Thursday, January 15, 2009

FUCK FUCK FUCK FUCK

In any job there is an element of inconsistency. There are many ways to do things that result in the same (or similar) outcomes. As nurses, we all work under the same "don't let the doctors/residents/interns kill the patients" thought, but in the background we all have the "don't let one of my colleagues fuck up and kill my patient either." This is the real world and I'm not going to bullshit this.... we all know that some nurses are just better at their jobs than others. I know that I'm nowhere near the best, but I try to give 110% to all of them (except maybe the drunken assholes.... they get about 85% :) ) .

What do we as nurses consider our rules when dealing with peers?

  • Don't kill anyone (duh)
  • Don't leave pee, poop, vomit or other goodies for the next shift to clean up (unless they say its ok and MEAN it!)
  • Don't leave the rooms trashed
  • If you say you did something.... you better have done it
  • If someone is screaming for help, or if their patient is tanking, you help them
  • Don't do anything unsafe, or leave a patient in an unsafe condition for the next nurse

I picked up 4 patients in the green mile last night from a traditionally shitty nurse to follow behind. His rooms are ALWAYS a mess and I don't think he understands how to prioritize. One patient had the flu and was getting IV fluids, another was a psych guy with random belly pain. The other 2 patients were sick... really really sick.

The first was a 39 year old with a fever (103) low bp (70-80 systolic) and a heart rate in the 140-150 range. Yeah... sick girl (hello is the word SEPSIS going off in anyone's mind?) She had been there for hours, was not on the monitor, not even changed from her clothes... potassium was being run straight in. Grrrr.....labs sent (no blood cultures) and vitals had not been documented in hours. It took a long time to get her straightened out...

The other patient had something similar to Steven's-Johnsons Syndrome. They were calling it something else. She was in her 70's and her skin had been sloughing off like a burn for a day. She had popped blisters all over and was soaked from them. Her temp on arrival was 94.4 and very little had been done to warm her. She had no IV, and the IV fluids, labs and antibiotics had not been given. This poor soul was in really bad shape.... especially after waiting 9 hours before I even showed up. The attending, Dr B, had no idea she didn't have a line until my relief had gone. She quickly got an IJ, labs, fluids, IV pain meds (!) and cleaned, warmed, wound care and big warming blanket. I gave her fluids a little on the gentle side since she was old AND had a recent MI. Despite all of this, she was awake and alert, smiling through everything and thankful for her care. When I called burn (she went there for the wound care) I explained the whole situation, apologized profusely and took her to the unit myself.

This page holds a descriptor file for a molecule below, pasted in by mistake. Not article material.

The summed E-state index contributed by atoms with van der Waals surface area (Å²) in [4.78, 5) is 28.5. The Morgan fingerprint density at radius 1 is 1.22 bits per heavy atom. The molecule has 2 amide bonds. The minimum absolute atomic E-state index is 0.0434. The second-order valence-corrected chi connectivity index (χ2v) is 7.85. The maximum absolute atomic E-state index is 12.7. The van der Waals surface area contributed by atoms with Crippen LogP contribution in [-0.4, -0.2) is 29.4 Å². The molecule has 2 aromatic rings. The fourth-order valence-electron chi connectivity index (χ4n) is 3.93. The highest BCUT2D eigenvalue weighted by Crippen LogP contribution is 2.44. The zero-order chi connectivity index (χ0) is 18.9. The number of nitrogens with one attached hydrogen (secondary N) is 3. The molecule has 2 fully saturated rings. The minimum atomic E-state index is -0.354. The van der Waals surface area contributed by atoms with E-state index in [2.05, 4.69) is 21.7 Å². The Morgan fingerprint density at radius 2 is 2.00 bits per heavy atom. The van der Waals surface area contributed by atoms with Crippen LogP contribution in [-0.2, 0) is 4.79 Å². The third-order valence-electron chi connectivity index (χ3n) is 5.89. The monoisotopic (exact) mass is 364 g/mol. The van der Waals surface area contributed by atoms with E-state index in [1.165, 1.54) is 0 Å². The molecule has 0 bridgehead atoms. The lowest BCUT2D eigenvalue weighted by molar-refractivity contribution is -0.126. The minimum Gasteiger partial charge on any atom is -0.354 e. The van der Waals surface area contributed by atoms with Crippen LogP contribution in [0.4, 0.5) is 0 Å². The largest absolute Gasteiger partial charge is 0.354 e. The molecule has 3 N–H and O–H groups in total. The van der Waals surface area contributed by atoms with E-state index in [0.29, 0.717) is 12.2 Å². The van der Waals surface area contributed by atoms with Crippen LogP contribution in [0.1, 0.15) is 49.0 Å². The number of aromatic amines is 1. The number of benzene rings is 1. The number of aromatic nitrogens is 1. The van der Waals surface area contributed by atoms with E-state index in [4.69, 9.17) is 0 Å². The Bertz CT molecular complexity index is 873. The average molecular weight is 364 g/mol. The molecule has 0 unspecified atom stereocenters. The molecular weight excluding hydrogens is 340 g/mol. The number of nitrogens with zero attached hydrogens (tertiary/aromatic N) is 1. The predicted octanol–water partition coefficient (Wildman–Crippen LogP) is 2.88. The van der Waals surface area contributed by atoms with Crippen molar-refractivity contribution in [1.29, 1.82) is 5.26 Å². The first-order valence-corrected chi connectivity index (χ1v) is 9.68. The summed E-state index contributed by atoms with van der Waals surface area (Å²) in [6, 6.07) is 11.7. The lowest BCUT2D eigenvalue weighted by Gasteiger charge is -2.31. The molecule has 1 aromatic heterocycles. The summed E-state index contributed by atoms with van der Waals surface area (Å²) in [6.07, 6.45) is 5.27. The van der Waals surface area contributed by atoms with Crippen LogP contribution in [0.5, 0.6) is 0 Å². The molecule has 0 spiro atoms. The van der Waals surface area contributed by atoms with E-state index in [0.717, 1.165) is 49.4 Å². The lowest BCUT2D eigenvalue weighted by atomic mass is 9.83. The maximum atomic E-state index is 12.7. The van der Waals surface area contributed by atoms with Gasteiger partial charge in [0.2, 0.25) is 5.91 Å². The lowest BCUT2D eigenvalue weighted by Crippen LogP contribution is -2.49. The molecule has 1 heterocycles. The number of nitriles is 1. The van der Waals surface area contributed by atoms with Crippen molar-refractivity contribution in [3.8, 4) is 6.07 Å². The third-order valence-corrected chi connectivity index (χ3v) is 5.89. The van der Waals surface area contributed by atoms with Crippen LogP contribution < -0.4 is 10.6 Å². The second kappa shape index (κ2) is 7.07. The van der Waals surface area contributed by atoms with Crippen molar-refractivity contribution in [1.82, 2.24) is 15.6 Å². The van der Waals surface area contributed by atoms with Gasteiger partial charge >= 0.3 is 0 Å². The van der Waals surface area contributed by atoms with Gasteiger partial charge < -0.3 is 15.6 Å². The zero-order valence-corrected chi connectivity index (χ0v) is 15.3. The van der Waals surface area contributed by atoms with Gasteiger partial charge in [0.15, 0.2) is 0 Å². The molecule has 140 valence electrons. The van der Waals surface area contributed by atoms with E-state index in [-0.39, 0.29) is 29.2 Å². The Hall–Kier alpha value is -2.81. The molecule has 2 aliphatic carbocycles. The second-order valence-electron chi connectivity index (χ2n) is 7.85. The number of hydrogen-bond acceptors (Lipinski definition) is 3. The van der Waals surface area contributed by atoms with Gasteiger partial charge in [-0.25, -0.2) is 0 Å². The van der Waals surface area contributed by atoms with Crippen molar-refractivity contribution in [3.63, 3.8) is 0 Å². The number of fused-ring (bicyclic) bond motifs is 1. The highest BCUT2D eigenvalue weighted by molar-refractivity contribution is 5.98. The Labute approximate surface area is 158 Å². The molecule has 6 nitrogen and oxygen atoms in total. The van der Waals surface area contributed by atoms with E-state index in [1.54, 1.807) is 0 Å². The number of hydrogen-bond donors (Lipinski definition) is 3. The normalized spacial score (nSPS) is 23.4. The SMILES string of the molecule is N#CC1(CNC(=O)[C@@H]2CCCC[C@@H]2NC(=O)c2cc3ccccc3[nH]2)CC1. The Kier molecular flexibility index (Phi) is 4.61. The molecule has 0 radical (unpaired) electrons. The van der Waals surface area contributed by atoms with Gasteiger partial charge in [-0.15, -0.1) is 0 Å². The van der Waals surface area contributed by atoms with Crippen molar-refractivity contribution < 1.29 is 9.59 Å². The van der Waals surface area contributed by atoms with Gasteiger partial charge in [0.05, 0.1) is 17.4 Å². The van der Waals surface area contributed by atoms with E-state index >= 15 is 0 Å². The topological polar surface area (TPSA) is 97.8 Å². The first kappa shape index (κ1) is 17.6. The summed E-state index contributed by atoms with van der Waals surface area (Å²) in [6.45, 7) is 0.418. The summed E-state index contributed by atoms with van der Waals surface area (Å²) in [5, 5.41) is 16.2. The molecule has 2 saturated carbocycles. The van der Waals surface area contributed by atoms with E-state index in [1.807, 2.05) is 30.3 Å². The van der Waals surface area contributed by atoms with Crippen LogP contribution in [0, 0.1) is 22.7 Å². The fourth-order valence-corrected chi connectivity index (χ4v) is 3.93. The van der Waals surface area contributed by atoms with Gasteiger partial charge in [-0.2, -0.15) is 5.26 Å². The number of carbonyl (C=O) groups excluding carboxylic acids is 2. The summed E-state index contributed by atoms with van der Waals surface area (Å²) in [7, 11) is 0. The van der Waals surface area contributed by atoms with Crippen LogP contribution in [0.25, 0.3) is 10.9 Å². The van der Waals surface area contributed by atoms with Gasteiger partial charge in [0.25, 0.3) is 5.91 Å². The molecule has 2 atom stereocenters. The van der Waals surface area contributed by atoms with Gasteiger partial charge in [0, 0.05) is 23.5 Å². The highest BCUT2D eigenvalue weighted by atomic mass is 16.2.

I had already contacted my supervisor and made copies of the charts this morning when Burn called me back. My patient tanked her pressure after getting to burn, was placed on Levophed and then coded and died this morning. I was soooo angry that I could hardly think straight. Yes, she had lots of medical issues and may have been on her way out the door, but as my very good friend said later, "she may have been going out the door, but we didn't have to throw rocks at her while she left!"

I anticipate some phone calls over this one. To what extent would you hold the previous nurse accountable?

GRRR... I am SO very sorry. I'm sorry for my patient and her family. I hope that she is somewhere warm and dry and that the events of her last day aren't even a memory. I'm just so sorry (and mad) that this happened.

5 Comments:

Blogger KELmomRN2b said...

I'm mad for you. And for the poor dear patient and her family. UGH.

11:01 PM  
Blogger NTICUNurse said...

I am sorry for the horrible situation your coworker left you in.
I always judge my day based on what condition the room and patient were left in.
That poor patient, at least you gave her so much tlc while she was in your care!

12:39 AM  
Blogger GingerJar said...

There will always be "bad" nurses...and uncaring nurses...and plain old burned-out nurses. I'm glad you're on of those "give a damn" nurses. Sometimes even when you give kick-ass care the patient doesn't make it. She may have had a better chance if the shift before you would have asked somebody for some help starting an IV or doing *whatever* was needed. Did you ever notice that some of those careless nurses are the one's who are LEAST likely to ask for help, because they don't want to admit they cannot do everything. The least they could do for their patient, is to at least start an IV and get fluids running....

6:50 AM  
Blogger mojitogirl said...

I'm sorry your name was on the chart!

7:19 PM  
Blogger NUS said...

This is a really upsetting story! I'm a nursing student and they're teaching us that we have avenues to deal with bad nursing by co-workers (as well as an obligation to do so)either by speaking to the co-worker directly or reporting it to your superior. Does this not hold true in the real world?

7:43 PM  

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